Christopher Browne <cbbrowne(at)acm(dot)org> writes:
> Centuries ago, Nostradamus foresaw when systemguards(at)yahoo(dot)com (Jaime Casanova) would write:
>> Can anyone tell me if postgresql has problems with xeon processors?
>> If so, there is any fix or project of fix it?
> Well, there's a known issue that IA-32 systems with more than 4GB of
> memory use an extension known as "PAE" to bank-switch between the
> banks of memory.
AIUI, it's not really "bank switching" in the old 8-bit sense.
Rather, there is a big linear 36-bit physical address space, and the
processor's page tables have been extended so they can point to any
page in this space. Any one process still sees a 4GB (32-bit) address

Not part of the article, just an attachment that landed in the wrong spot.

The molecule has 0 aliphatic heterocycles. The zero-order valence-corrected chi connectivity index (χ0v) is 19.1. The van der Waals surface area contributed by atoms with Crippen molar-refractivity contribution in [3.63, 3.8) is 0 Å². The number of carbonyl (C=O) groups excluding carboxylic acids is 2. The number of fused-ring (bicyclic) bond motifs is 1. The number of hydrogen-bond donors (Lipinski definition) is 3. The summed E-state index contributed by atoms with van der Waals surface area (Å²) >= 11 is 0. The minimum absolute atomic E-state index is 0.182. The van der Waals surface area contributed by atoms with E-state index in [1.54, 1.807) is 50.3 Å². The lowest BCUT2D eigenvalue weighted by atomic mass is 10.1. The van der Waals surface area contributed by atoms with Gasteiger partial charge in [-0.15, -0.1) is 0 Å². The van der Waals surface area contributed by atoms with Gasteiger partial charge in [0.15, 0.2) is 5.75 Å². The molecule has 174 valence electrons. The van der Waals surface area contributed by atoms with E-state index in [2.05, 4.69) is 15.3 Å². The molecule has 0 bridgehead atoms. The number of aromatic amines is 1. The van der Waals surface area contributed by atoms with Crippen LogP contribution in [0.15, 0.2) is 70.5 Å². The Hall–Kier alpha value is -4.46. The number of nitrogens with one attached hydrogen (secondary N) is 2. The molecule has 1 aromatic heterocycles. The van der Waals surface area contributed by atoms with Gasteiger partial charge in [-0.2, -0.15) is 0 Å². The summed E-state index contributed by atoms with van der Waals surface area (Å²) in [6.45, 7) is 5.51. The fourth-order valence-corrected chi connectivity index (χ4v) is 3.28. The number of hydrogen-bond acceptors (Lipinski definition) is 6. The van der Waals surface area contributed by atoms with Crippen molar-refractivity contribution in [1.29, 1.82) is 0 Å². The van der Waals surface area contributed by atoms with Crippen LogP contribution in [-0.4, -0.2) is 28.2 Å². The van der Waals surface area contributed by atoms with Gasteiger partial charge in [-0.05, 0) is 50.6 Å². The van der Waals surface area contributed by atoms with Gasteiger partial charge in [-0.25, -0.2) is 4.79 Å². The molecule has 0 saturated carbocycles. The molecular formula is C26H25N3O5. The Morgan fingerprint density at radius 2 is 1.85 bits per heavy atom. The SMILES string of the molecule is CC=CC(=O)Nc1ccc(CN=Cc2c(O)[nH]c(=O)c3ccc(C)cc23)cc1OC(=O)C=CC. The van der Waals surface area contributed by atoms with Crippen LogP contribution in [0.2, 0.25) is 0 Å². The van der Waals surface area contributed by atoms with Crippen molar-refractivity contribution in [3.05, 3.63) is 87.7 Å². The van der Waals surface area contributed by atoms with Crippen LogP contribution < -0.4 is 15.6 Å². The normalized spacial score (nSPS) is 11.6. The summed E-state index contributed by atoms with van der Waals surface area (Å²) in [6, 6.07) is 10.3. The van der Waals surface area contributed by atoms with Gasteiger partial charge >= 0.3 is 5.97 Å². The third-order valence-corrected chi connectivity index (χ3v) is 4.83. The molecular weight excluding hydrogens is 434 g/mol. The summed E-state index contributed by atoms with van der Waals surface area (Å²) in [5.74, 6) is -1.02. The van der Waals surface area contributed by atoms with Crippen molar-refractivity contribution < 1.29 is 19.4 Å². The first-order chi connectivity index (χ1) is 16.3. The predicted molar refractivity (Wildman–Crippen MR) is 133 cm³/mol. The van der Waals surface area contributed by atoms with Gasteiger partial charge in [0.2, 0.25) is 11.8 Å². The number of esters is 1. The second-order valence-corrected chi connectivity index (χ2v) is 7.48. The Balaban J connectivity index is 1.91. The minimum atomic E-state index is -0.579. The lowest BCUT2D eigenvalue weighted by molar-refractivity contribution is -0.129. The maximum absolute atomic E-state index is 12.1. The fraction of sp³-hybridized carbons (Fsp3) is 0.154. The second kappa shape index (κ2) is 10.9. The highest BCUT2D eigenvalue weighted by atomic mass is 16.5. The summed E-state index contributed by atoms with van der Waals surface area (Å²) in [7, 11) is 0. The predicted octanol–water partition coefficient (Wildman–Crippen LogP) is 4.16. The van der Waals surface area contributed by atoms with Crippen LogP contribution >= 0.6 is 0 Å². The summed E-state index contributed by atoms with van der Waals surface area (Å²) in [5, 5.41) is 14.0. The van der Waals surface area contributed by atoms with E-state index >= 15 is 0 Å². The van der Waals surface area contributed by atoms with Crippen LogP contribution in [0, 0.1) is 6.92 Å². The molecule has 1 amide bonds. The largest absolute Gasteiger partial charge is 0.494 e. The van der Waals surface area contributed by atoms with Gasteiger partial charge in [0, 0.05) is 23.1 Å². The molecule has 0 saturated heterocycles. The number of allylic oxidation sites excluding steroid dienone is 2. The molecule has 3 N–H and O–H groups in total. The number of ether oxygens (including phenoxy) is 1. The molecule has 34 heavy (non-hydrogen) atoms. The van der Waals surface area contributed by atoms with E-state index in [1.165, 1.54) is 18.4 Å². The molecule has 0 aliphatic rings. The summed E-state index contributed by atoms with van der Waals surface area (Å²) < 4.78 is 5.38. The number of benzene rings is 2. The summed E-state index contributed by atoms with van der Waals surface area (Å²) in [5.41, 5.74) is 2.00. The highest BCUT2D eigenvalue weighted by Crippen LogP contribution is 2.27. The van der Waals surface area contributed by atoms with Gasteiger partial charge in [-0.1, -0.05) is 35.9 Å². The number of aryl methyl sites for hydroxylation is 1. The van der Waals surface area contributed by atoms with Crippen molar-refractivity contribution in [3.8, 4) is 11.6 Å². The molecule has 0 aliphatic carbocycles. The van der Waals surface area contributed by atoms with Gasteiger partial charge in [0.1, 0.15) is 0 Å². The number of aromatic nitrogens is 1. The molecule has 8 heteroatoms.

space since that's how big the registers are.
> Any time you switch banks, there's a fair little bit of work to be
> done. That includes multitasking systems that need to context switch
> a few thousand times per second.
I don't think this is any more overhead than a "normal" context
switch--cache misses, TLB flush etc.
> The "fix" for this problem is to rewrite all of your applications so
> that they become conscious of which bits of memory they're using so
> they can tune their own behaviour. This, of course, requires
> discarding useful notions such as "virtual memory" that are _assumed_
> by most modern operating systems.
This is only if you need to address more than 32-bits worth of address
in a single process, which is not always the case on server-class
systems (on scientific/numerical workloads, it's often a big win). In
which case you are certainly right:
> The fix is to buy hardware that hasn't been hacked up so badly.
64-bit systems get cheaper all the time... :)
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